One of the busiest, if not THE busiest place in your house is your kitchen sink.
It’s a hard-working space with constant use and lots of abuse with things hot and cold being thrown at it all day long.
The choices for kitchen sinks are vast and can be a bit over-whelming. There is a myriad of materials not to mention all the different shapes, configurations, and styles to choose from.
If you’re finding it mind-boggling to choose between them, let us help you out. We’ve gathered information on each type of kitchen sink and paired it with a pros and cons list so you can compare apples to apples and make an informed decision.
Choosing a Sink Material
Available in different thicknesses called gauges. The lower the number the thicker and better the stainless steel. Choose between 16 (best), 18 (better) or 20 gauge.
Select at least an 18 gauge kitchen sink to avoid future dents and dings. If your budget allows you to purchase a 16 gauge sink you’ll have a sink with improved durability and one with noticeable sound-deadening qualities. Knock on the bottom of the sinks in a showroom to discover what we mean.
Thinner stainless steels such as 20 gauge will cost less, but this lower quality steel may lead to denting and more noticeable scratching. 18 gauge stainless-steel won’t dent or scratch as easily.
- Stainless steel is durable, easy-to-clean and is more forgiving on dropped dishes than solid material sinks
- It’s available in a wide range of configurations, styles and basin shapes such as rectangular, round, or contoured
- Its chameleon-like qualities will blend into and work with many different décor styles, be it traditional or modern
- It can and will scratch but the marks can be buffed out of brushed stainless steel, or you can just leave them to blend into a lovely natural patina. Consider purchasing a grid (wire protector) or sink mat to protect the bottom surface of your sink. TIP: Many manufacturers offer multiple sink accessories.
Crushed granite or quartz are the stones used to create a composite sink. They’re made up of around 80 percent rock and 20 percent resin, which acts as a binding agent.
This combination produces a material that has many of the same aesthetic qualities of real granite or quartz without the maintenance of natural stone.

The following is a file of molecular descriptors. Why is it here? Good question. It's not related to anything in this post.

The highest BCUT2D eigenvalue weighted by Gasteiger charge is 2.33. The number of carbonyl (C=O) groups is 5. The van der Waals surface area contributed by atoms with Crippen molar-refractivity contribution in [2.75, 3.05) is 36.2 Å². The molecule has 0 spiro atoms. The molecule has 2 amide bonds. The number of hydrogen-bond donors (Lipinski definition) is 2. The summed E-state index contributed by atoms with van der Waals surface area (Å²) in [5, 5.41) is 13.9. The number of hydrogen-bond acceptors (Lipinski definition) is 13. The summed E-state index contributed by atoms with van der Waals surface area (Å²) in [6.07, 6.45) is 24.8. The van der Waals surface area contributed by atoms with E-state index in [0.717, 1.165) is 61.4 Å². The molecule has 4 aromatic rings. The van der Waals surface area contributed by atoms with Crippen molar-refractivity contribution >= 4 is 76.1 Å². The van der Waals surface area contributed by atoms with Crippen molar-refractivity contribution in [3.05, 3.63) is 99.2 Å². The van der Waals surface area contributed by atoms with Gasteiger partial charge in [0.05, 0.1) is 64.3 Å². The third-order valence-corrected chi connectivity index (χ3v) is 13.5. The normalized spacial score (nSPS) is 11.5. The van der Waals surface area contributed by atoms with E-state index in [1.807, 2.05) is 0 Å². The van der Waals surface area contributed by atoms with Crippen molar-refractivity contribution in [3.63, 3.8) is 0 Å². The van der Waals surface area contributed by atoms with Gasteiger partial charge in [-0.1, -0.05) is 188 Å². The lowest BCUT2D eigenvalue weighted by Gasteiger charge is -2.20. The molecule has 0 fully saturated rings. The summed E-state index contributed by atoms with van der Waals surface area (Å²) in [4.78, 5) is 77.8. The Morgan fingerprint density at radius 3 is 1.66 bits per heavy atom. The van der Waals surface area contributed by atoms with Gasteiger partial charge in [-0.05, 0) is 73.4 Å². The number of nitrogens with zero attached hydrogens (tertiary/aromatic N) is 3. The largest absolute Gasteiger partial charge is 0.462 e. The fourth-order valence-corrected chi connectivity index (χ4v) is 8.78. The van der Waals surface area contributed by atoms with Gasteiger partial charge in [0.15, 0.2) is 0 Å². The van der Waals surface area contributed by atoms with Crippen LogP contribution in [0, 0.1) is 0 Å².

- Both varieties of composite sinks are tough and highly resistant to stains and scratching, but as a general rule granite tends to hold up better than quartz. In fact, some manufacturers claim that granite composite sinks are the most durable and long-lasting sinks available.
- Both have a wide range of sink styles and fade-proof colors and are available for top or under-mount installation
- They offer a more contemporary feel but are available as apron fronts for more traditional decor
- It’s possible to buff away any scratches
- Not available in the pattern variations of natural stone slabs, and only available in a matte finish (not glossy or polished)
- Be careful of extremely hot pans as they may damage the finish
- Shop around, as prices vary for similar colors between manufacturers
Porcelain over cast-iron
These sinks are created with a cast iron core covered by a baked-on porcelain finish.
It’s a traditional material that looks wonderfully authentic in kitchens with a vintage style or classic décor.
- Wide range of color choice
- Porcelain over cast-iron sinks are extremely durable, and because the iron can be easily molded, this type of sink is available in many shapes, sizes and mounting options
- This type of sink retains heat, making dishwashing more efficient as the water stays hot longer
- The surface of this type of sink can be buffed to a high shine, helping camouflages water spots
- It’s able to be refinished
- Porcelain sinks can chip and leave a black mark if something heavy falls on them
- Metal pans can also leave black marks or scuffs that are difficult to remove. Placing a stainless steel rack or sink mat in the basin can help protect the surface.
- They tend to stain or discolor over time which is much more noticeable in lighter colors. TIP: Never allow coffee grounds or other acidic materials to sit in the sink and avoid using abrasive cleansers, rough sponges and steel wool to clean them.
- Porcelain sinks are quite heavy, which can make installation a challenge. Larger styles such as farmer’s sinks require a sturdy frame and countertop.
Continued in Part 2……